Much like Carter's 2013 deal with Samsung surrounding his Magna Carta Holy Grail album, which as a result went platinum off of the business' one million digital copy purchase, Sprint purchased enough copies of 4:44 to allow it to happen once again, and quickly at that.
Still, a corporate purchase alone doesn't make an album platinum. Affirmative steps on a listener's part are required. Indeed, 4:44 was made available for a period of time as either an MP3 or FLAC download for Sprint customers over the weekend, provided that a voucher code and email address was provided to TIDAL. Sprint also offered Sprint customers a six month free trial of the TIDAL service.
Whatever way their customers accessed the album, their individual actions would count towards the platinum certification. However, Roc Nation has now confirmed that the Sprint download arrangement accounts for today's platinum announcement and that TIDAL streams did not factor into that.
Though the details of Sprint's investment in 4:44 have not been made public as yet, it seems that Carter, as the artist, was compensated in line with the RIAA's requirements. But simply put, if Sprint purchased one million digital copies of 4:44 to offer its customers for free download, and all of those copies were in turn downloaded, then by RIAA rules it would meet the requirement for platinum certification. Given Roc Nation's confirmation, that appears to be precisely what happened here.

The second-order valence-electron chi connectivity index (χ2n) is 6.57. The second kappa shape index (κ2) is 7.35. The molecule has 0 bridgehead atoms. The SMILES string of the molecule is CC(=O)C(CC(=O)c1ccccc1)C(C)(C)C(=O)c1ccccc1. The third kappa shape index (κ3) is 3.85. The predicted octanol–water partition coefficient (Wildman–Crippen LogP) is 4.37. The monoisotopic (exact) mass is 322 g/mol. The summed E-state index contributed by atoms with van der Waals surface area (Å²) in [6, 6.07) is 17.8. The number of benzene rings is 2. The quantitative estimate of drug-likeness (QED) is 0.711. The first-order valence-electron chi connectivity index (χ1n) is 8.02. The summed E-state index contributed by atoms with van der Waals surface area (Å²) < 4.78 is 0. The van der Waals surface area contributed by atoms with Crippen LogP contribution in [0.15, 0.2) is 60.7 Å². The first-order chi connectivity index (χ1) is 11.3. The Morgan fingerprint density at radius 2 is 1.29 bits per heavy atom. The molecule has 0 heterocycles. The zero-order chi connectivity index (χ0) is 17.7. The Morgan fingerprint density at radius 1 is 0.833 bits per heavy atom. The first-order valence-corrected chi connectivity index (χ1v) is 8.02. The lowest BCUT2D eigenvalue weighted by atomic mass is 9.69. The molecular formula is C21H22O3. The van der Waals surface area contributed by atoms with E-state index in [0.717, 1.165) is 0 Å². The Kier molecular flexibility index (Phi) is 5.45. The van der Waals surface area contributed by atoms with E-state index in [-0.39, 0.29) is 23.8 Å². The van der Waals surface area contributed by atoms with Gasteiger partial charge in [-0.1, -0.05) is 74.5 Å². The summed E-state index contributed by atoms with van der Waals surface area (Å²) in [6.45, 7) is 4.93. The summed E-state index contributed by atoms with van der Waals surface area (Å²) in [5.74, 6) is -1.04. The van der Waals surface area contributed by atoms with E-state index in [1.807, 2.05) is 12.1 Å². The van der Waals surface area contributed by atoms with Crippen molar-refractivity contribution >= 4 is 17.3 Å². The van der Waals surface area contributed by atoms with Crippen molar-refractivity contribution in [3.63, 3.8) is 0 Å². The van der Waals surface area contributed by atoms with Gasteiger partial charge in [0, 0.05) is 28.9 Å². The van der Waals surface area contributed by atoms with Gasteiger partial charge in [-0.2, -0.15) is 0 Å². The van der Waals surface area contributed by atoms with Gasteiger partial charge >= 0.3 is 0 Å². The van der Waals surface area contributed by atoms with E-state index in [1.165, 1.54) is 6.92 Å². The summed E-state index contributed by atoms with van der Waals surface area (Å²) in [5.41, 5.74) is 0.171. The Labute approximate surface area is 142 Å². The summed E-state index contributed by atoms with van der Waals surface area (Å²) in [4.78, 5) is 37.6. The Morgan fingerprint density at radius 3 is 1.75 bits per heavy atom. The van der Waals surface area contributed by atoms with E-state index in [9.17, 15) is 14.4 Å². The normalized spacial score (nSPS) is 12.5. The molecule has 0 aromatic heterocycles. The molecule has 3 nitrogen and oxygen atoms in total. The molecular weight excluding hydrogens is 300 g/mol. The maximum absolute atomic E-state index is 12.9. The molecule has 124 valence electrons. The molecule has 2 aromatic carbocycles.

While Carter's business model for 4:44's release may not be easily emulated by other artists, it reflects a shrewd understanding of the traditions and conventions of the recording industry as it continues to adapt in the digital age. He's been around long enough to have sold platinum albums through brick and mortar stores and online retailers, and is proving one of the few artists who understands how to make money in streaming.